STEM

STEM

Some weeks ago I saw the movie Hidden Figures, which is the story about three black women who worked as computers for NASA in the 1960s. If this movie had existed when I was a little girl, I think I might have chosen a different career path.

I was one of those smart ones. I always did really well in the state tests, and I did better in math than I did in English. My teachers in elementary school kept suggesting I go into the GATE program or into the Magnet program, but I didn’t want to leave my group of friends to go into another classroom. It was a recurring story in junior high as well — teachers telling me I should be in more advanced classes.

But I wanted so hard to be like everyone else in my class, especially the other girls. I wanted so hard to fit in. I dressed like them, did my hair like them, and stayed in classes that didn’t quite challenge me, just like them.

During my high school years, the two opposite influences in my life finally battled it out. Somehow the teachers managed to get me to take Advanced American English, Chemistry, various forms of Algebra, A.P. English, A.P. Biology, Calculus, and what-have-you. On the other end, because I liked the uniforms so much and did so well at the tryouts, I somehow managed to get on Varsity Cheer.

My Calculus teacher was thrilled with my work in the beginning of the year, but as the year wore on, and I found myself overwhelmed with homework, cheer practices, going to the games, teaching piano lessons, dealing with my parents divorcing, and planning for a college life after high school. I started doing less and less of the assigned math homework, until I was no longer doing any of it, and I went from being an A student to being a Calculus class dropout.

This was not me. I’d gotten an A+ in all of Trigonometry. I do very well in math when I pay attention.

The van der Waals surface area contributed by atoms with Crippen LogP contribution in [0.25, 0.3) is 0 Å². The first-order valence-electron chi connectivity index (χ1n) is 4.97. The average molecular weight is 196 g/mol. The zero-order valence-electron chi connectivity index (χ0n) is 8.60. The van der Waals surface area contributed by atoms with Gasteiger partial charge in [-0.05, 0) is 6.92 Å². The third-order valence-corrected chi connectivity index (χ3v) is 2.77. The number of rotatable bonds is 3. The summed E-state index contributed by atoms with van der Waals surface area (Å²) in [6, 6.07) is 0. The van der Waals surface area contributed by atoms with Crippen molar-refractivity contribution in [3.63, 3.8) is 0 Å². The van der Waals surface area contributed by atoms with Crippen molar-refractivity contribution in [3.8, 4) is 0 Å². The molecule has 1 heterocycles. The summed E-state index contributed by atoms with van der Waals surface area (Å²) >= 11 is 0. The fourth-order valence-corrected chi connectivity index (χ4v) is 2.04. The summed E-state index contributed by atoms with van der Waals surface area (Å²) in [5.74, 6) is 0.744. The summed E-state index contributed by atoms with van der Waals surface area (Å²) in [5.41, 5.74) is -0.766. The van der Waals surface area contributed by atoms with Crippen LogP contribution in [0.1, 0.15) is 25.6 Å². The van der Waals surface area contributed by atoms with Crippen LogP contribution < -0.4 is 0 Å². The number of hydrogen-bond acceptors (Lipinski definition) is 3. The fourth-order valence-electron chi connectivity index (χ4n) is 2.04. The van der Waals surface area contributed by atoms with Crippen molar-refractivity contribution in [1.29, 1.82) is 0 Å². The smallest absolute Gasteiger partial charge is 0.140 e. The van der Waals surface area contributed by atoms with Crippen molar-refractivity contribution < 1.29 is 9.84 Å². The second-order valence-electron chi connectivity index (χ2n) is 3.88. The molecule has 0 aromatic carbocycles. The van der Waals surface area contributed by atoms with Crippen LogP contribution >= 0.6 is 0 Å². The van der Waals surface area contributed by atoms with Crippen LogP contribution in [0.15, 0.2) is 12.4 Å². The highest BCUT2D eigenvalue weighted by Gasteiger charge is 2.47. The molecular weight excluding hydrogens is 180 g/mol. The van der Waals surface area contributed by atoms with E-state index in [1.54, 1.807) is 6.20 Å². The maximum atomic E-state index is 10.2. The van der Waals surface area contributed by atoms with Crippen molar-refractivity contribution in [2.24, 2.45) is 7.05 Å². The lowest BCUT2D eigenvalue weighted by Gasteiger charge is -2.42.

But I didn’t pay attention. Math was a low priority for me at the time. I preferred to focus more on the English classes and their endless essays, even though I always scored more in the math sections of most tests. Why? Because science, technology, engineering, and math (STEM) was boring to me. It was easy, and it was clear cut, but it was boring. It felt like work that wasn’t creative because the answer was always black and white, non-negotiable, whereas there were so many ways to compare two works of literature in a single essay.

However, if I had seen a movie like Hidden Figures, I would have seen STEM work as noble and exciting, meaningful and empowering. I would have paid more attention to all the teachers who kept trying to push me in that direction, and I probably would have gotten myself on a track that led to higher paying jobs in the real world.

As it was, I continued in my conflicted ways through college, overwhelming myself with a full load of highly academic classes, college cheerleading, and working part-time as a piano teacher and also at a movie theater. Again, it eroded my focus on my studies; I took the highest math class offered at Mesa College — Differential Equations — but as soon as I enrolled at UCSD, I stopped taking math entirely. I briefly considered double-majoring in math and English, but in the end I majored in liberal arts and literature/writing.

If only…!

It took spending some time with a robot enthusiast to realize my lost potential. As I helped design a robot to be more stable, I was told very simply that I have the mind of an engineer.

It was quite the revelation, especially as I was having fun at the time. I realized that STEM is NOT boring at all. It’s actually surprisingly fun and engaging. I mean, there I was helping to build a robot! And later, a drone! I totally could have been doing this all along and having loads of fun and loads of income.

It made me look back to many of the times I experimented on my own:

  • Taking apart wind-up toys and putting them back together in different ways to create different things.
  • Creating a “toy” syringe out of a ballpoint pen casing and a needle.
  • Playing with the programming games on my Commodore-64 and my Apple IIe.
  • Etc.

And it made me sad. What a waste of my aptitude!

Not that I regret getting into publishing and design. I still love what I do.

But I wish there had been more time to explore my STEM interests and abilities as well. I’m so far behind!

So, STEM world? Hello, again!

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